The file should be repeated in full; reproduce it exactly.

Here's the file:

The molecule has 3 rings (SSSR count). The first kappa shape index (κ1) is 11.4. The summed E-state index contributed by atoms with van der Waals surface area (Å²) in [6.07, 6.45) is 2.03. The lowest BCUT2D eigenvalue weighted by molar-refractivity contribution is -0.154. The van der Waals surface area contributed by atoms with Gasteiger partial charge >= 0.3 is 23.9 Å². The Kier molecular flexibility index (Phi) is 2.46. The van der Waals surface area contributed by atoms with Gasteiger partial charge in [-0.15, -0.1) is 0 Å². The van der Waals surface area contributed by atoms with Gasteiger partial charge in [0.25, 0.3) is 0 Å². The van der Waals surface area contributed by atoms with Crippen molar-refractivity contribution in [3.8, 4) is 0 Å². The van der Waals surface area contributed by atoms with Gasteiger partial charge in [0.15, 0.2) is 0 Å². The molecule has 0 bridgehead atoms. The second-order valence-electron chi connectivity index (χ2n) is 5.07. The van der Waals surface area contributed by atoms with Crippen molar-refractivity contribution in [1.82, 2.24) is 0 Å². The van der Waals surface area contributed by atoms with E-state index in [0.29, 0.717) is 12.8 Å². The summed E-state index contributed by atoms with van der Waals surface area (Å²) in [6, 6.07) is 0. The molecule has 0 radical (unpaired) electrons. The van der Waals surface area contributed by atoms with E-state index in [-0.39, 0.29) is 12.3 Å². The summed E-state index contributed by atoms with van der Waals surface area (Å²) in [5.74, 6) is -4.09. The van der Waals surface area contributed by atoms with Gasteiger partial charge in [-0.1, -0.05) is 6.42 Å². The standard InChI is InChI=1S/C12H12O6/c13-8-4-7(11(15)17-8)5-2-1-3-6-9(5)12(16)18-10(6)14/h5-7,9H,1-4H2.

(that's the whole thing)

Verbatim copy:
The molecule has 3 rings (SSSR count). The first kappa shape index (κ1) is 11.4. The summed E-state index contributed by atoms with van der Waals surface area (Å²) in [6.07, 6.45) is 2.03. The lowest BCUT2D eigenvalue weighted by molar-refractivity contribution is -0.154. The van der Waals surface area contributed by atoms with Gasteiger partial charge >= 0.3 is 23.9 Å². The Kier molecular flexibility index (Phi) is 2.46. The van der Waals surface area contributed by atoms with Gasteiger partial charge in [-0.15, -0.1) is 0 Å². The van der Waals surface area contributed by atoms with Gasteiger partial charge in [0.25, 0.3) is 0 Å². The van der Waals surface area contributed by atoms with Crippen molar-refractivity contribution in [3.8, 4) is 0 Å². The van der Waals surface area contributed by atoms with Gasteiger partial charge in [0.15, 0.2) is 0 Å². The molecule has 0 bridgehead atoms. The second-order valence-electron chi connectivity index (χ2n) is 5.07. The van der Waals surface area contributed by atoms with Crippen molar-refractivity contribution in [1.82, 2.24) is 0 Å². The van der Waals surface area contributed by atoms with E-state index in [0.29, 0.717) is 12.8 Å². The summed E-state index contributed by atoms with van der Waals surface area (Å²) in [6, 6.07) is 0. The molecule has 0 radical (unpaired) electrons. The van der Waals surface area contributed by atoms with E-state index in [-0.39, 0.29) is 12.3 Å². The summed E-state index contributed by atoms with van der Waals surface area (Å²) in [5.74, 6) is -4.09. The van der Waals surface area contributed by atoms with Gasteiger partial charge in [-0.1, -0.05) is 6.42 Å². The standard InChI is InChI=1S/C12H12O6/c13-8-4-7(11(15)17-8)5-2-1-3-6-9(5)12(16)18-10(6)14/h5-7,9H,1-4H2.